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Southern Ute Indian Tribe sues Gov. Jared Polis, Colorado gaming director over sports betting



Southern Ute Indian Tribe sues Gov. Jared Polis, Colorado gaming director over sports betting

The Southern Ute Indian Tribe is suing Gov. Jared Polis and the director of the Colorado Division of Gaming, claiming the administration froze the tribe out of the state’s sports betting market as officials tried to control and tax the Sky Ute Sportsbook platform.

The federal lawsuit filed in U.S. District Court on Tuesday against Polis and Director Christopher Schroder details a yearslong conflict between Southern Ute Indian and Colorado officials about whether sports betting falls under existing tribal agreements for gaming.

Colorado voters narrowly approved sports betting in November 2019 and it became legal to wager on professional sports at casinos and through verified apps in May 2020.

In the complaint, attorneys from Denver law firm Greenberg Traurig claim a 1993 agreement authorizes the tribe to conduct gaming as long as it’s in line with gaming activities identical to those allowed elsewhere in Colorado – including sports betting.

But since shortly before sports betting became legal in Colorado in May 2020, state officials have acted in bad faith toward the Southern Ute Indian Tribe, seeking to exert authority and collect taxes on the tribe’s sports betting platform, the lawsuit claims.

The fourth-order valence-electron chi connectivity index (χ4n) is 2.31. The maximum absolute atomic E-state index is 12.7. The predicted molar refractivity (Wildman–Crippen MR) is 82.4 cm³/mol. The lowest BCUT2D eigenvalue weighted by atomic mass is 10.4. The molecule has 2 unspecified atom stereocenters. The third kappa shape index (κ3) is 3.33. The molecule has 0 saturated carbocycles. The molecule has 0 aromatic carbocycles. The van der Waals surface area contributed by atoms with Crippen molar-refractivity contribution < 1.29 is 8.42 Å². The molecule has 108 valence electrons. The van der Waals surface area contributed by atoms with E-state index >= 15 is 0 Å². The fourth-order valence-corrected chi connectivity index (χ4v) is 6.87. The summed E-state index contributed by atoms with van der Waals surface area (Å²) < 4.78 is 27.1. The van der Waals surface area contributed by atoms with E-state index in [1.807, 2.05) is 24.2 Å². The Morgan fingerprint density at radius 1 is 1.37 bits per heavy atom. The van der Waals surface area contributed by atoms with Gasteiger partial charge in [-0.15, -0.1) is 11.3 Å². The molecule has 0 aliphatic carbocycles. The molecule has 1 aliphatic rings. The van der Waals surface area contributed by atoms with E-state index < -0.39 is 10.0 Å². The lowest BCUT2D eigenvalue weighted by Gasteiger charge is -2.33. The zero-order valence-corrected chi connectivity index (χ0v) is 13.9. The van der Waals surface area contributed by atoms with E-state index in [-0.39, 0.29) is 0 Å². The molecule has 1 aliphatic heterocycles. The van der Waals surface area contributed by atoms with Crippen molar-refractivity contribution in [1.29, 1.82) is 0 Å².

State leaders did not try to meet with Southern Ute Indian officials until just before sports betting became legal and subsequently tried to pressure the tribe’s vendor, threatening the company’s license if it provided “off-reservation services” to the tribe.

State officials sent similar letters to the vendor working on the Ute Mountain Ute Tribe’s sports betting platform, the lawsuit claims.

“This attempt to bring tribal gaming under state regulation is illegal, offensive and pointless,” attorneys for the Southern Ute Indian Tribe wrote in the complaint. “The tribe is a sovereign Indian nation that has occupied its homeland since time immemorial and, as such, enjoys a sovereign right to regulate its own commercial activities as it sees fit consistent with its binding Gaming Compact with Colorado.”

The lawsuit claims that Polis administration officials were motivated by money – namely the 10% tax the state collects from other sports betting activities but which Southern Ute Indian officials say it cannot collect from the tribe under federal law.

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